Early 1800's Antique Dresser
I bought this dresser at an online auction. Based on the condition of the veneer that I saw in the photos, I thought it would be a perfect candidate for painting. But it turns out it was about 100 years older than I initially thought. Based on the materials, hardware, and handcrafted construction I estimate the dresser was made in the early 1800’s.
The majority of the wood veneer was in good condition considering its age.
The main area of concern was unsightly loose and missing pieces of veneer that surrounds the drawers. Antique veneer is much thicker than modern day veneer and was difficult for me to source.
So I removed the remaining veneer around the drawers and replaced it with iron on veneer banding (link to actual product I used). I know, I know, I know . . . it's not authentic, but my goal was to get it ready to sell for everyday use (if a true restoration is desired an expert restorer can easily remove the new veneer and replace it with something more authentic).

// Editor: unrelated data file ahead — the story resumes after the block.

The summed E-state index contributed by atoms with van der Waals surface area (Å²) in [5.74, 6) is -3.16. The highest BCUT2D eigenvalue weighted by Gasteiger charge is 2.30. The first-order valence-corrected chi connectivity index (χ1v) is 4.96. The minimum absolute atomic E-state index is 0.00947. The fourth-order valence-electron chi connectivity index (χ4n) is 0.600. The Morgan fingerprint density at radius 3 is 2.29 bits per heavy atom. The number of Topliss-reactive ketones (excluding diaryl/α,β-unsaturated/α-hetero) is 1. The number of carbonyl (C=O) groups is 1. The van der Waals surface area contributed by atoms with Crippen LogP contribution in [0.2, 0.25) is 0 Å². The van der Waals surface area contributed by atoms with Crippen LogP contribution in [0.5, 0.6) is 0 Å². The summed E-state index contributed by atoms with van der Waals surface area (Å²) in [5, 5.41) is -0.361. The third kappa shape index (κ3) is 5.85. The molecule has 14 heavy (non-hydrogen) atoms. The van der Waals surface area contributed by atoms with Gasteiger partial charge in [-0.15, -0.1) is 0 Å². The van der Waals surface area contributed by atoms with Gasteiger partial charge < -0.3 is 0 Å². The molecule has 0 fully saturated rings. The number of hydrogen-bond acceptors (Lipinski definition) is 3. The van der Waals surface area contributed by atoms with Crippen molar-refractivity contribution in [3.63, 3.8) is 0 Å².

I positioned the veneer banding in place. The veneer is easy to trim to fit with scissors or a utility blade.
Next I applied the banding using a hot iron wrapped in foil. I used the foil to protect the iron's surface from potentially getting adhesive on it or getting scratched.
Afterwards I stained the new veneer. There's a lot of color variation in the original veneer, so I tried to match my stain to the darker variant. I used 3 different stain colors that I had on hand.
The drawers required some minor repairs and cleaning which I explain more on my blog, so stop on by if you have a few minutes! (Link at bottom of this post.)
- Band It Veneer Edging
- Various stains
- Iron and foil
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Want more details about this and other DIY projects? Check out my blog post!Go